Induced Travel Demand: Measuring the Contribution of Additional Lane Miles on the Increase in U.S. Vehicle Miles Traveled from 1980 to 2019
Author ORCID Identifier
Year of Publication
Master of Science in Civil Engineering (MSCE)
Dr. Greg Erhardt
Induced travel demand is the effect of increasing the amount of vehicle miles traveled because of an increase in roadway capacity. It is explained by the idea that increasing capacity makes driving on those roads more desirable, thereby causing more people to use them. In1962, Robert Downs postulated that “On urban commuter expressways, peak hour traffic congestion rises to meet maximum capacity,” referring to this as the law of peak hour traffic congestion. Since then, there have been ongoing debates about the effectiveness and environmental impact of roadway expansion projects, and efforts to quantify induced demand to inform those debates. Broadly, we observe that despite increasing roadway capacity over the past several decades, vehicle miles traveled (VMT) have increased faster, and congestion has worsened.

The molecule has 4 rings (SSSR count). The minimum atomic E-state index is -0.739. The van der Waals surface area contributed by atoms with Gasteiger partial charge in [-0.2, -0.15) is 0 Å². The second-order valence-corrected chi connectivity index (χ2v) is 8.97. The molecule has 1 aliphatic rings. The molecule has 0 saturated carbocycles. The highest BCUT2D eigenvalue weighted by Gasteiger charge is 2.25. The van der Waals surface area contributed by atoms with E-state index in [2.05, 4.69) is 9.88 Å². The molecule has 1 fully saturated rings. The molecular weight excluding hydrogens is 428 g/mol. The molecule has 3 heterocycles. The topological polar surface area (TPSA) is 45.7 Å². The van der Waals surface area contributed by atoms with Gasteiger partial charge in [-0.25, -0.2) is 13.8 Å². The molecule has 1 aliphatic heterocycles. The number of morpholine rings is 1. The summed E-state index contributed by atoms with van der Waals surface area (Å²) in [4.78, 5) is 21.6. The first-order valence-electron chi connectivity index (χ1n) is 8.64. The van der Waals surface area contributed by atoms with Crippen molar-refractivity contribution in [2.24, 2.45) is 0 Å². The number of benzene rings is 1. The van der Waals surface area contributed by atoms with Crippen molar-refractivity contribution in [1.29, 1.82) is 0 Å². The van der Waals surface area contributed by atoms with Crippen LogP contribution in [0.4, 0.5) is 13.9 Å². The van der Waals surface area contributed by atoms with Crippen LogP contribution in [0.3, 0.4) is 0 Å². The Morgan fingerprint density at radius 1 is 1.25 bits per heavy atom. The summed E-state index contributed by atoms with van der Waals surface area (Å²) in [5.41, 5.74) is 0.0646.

In this study I calculate how much of the increase in vehicle miles traveled in the United States can be attributed to increased lane miles. I find that between 1980 and 2019, total lane miles increased by 13%, resulting in 8% to 24% more VMT. I also find that population growth results in 41% more VMT and rising per capita incomes result in 19% more VMT, driving most of the increase in vehicle miles traveled. Other factors contribute 7%, with an important portion of the increase unexplained. These results suggest both that expanding roadway capacity will have only a modest effect on growing congestion, and that stopping capacity expansion projects will have only a modest effect on slowing VMT growth. This finding is important both to those who seek to mitigate growing traffic congestion, and to those who seek to limit the environmental impact of vehicular travel.
Digital Object Identifier (DOI)
Ivanchak, Brandon, "Induced Travel Demand: Measuring the Contribution of Additional Lane Miles on the Increase in U.S. Vehicle Miles Traveled from 1980 to 2019" (2022). Theses and Dissertations--Civil Engineering. 119.
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